How to Avoid a Deadly Mexican Standoff with Your Agency
“How did we get ourselves in this situation in the first place?” you might wonder. You are not alone. Brand advertisers often get themselves into a dead-end situation with their agencies: they are not getting the type of performance they need and legitimately expect. No one can figure out why an award-winning agency is unable to consistently deliver great work as it has apparently done many times for other clients. Both the agency and client find themselves in a sort of disastrous Mexican standoff where no party can proceed or retreat without being negatively exposed.
Sounds all too familiar? Over the years, I’ve had the opportunity to collaborate with some of the most successful brands on removing roadblocks that get in the way of outstanding work and to make sure these vital relationships thrive. Here are five ways to set up yourself and your agency for continued success and turn these relationships into real partnerships that keep delivering:
#1: Align on Goals
Too often, agencies jump into assignments without the benefit of having a more holistic picture of the client objectives. It undermines the agency’s ability to think outside of the box or even challenge assumptions in the brief as it lacks a comprehensive understanding of the big picture objectives these activities and initiatives are ultimately contributing to. When clients involve all their agency partners — large or small — to goal alignment discussions or annual planning meetings, they end up with a more engaged and better strategic partner.
#2: Align on Success Metrics
Once client objectives are well understood, it is equally important to get alignment on the key performance indicators (or KPIs) used to assess and improve the work done by the agencies. Most brand advertisers have already established a robust set of success metrics for their marketing organization, including a clear taxonomy and set of parameters (how often KPIs are reviewed, the source of the data, how KPIs are prioritized or weighted, etc.). These metrics are often used in performance-based compensation agreements.
#3: Align on Mutual Expectations
The “why” (objectives) and “what” (KPIs) are essential to having both parties working together most effectively. Setting clear expectations about “how” the relationship will be managed and the work will be conducted allows all roster agencies to harmonically respond to the unique cultural and organizational needs of the client. It also guarantees that expectations from the agencies are well understood and met by the client. Some advertisers will articulate and document these guiding principles in a sort of service-level agreement (SLA) as an addendum to the contract or as a stand-alone document.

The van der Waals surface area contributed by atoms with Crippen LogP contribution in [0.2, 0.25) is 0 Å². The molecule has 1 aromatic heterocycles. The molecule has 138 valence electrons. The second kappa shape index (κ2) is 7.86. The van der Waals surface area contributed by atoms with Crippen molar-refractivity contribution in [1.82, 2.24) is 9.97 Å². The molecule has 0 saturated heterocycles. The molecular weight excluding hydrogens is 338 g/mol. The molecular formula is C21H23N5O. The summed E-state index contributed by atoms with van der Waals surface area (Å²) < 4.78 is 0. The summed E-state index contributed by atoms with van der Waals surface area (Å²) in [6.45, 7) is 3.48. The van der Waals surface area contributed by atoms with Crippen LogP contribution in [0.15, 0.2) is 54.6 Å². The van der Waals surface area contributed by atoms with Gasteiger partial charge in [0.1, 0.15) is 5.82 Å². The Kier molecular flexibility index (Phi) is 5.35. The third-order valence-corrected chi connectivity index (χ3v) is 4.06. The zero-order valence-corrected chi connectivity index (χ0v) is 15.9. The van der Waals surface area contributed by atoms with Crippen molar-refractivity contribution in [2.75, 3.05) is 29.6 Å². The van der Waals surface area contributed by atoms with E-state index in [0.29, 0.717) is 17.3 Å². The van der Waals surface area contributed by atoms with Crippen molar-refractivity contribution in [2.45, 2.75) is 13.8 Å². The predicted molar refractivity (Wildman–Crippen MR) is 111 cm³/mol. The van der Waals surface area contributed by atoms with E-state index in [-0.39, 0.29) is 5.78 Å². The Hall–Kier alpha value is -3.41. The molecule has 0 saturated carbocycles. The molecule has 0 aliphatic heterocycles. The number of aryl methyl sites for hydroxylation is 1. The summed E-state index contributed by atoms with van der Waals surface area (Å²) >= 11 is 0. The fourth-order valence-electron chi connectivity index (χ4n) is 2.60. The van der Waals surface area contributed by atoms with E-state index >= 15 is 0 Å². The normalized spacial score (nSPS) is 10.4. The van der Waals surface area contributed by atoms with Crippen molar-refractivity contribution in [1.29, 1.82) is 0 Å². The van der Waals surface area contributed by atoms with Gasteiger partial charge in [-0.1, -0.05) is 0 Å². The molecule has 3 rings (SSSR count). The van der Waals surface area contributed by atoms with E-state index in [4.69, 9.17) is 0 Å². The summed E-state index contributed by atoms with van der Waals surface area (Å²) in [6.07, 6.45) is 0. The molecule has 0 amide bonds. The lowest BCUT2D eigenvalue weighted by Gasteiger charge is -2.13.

#4: Align on Processes and Responsibilities
Sustained business pressure and the need to respond quickly to ever-changing market conditions have required marketing organizations to operate resourcefully to get maximum output with limited resources in a timely manner. In other words, clients must produce more with less and do so faster than ever before. There is no room for waste, redundant processes or confusion about who does what. Working with agencies requires streamlined joint processes that allow work to be kicked off, produced, reviewed and approved efficiently. Having clear roles and responsibilities is particularly important as most advertisers have a diverse roster of agencies fulfilling various tasks (in creative, media, digital, PR, retail, experiential, etc.) that must be coordinated for the work to land in the most integrated and synergistic way.
#5: Align on Financials
The nature of the financial agreement reached between a client and its agency partner will provide great insight on the type of relationship the two parties are seeking to build. The financial terms will either contribute to healthy behavior in the relationship or become a likely source of distraction and unnecessary tension. Popular performance-based agreements put more emphasis on outcomes and reward the agency financially for great work that delivers strong results. However, if those are overly complex or not designed properly, they can fail to accomplish what they are intended to do.
Seeking alignment on these various dimensions of the client/agency relationship is not just common sense; it is instrumental to establish the type of foundation on which the partnership can flourish. Clients might be tempted to jump into a new relationship with an agency without applying this level of consideration and rigor. Yet, they end up getting far less value for their investment and suboptimal work. Should the relationship deteriorate and end up in a Mexican standoff, defuse the tension and start over. A win-win situation with your agency is the only way to really win.